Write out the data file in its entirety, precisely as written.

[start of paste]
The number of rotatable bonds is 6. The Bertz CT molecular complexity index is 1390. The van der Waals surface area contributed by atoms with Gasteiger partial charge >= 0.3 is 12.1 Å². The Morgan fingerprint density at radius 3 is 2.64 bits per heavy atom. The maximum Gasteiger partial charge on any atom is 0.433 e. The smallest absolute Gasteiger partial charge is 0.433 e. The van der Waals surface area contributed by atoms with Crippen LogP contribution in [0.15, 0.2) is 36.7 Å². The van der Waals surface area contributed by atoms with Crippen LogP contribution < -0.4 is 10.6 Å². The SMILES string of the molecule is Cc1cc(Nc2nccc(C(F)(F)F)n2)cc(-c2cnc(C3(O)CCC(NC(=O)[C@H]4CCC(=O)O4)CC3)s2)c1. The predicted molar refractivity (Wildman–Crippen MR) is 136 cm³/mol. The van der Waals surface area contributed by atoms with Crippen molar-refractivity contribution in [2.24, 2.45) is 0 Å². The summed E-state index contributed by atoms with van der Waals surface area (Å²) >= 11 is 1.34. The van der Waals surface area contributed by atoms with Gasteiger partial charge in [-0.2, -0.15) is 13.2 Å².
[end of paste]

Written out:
The number of rotatable bonds is 6. The Bertz CT molecular complexity index is 1390. The van der Waals surface area contributed by atoms with Gasteiger partial charge >= 0.3 is 12.1 Å². The Morgan fingerprint density at radius 3 is 2.64 bits per heavy atom. The maximum Gasteiger partial charge on any atom is 0.433 e. The smallest absolute Gasteiger partial charge is 0.433 e. The van der Waals surface area contributed by atoms with Crippen LogP contribution in [0.15, 0.2) is 36.7 Å². The van der Waals surface area contributed by atoms with Crippen LogP contribution < -0.4 is 10.6 Å². The SMILES string of the molecule is Cc1cc(Nc2nccc(C(F)(F)F)n2)cc(-c2cnc(C3(O)CCC(NC(=O)[C@H]4CCC(=O)O4)CC3)s2)c1. The predicted molar refractivity (Wildman–Crippen MR) is 136 cm³/mol. The van der Waals surface area contributed by atoms with Crippen molar-refractivity contribution in [2.24, 2.45) is 0 Å². The summed E-state index contributed by atoms with van der Waals surface area (Å²) >= 11 is 1.34. The van der Waals surface area contributed by atoms with Gasteiger partial charge in [-0.2, -0.15) is 13.2 Å².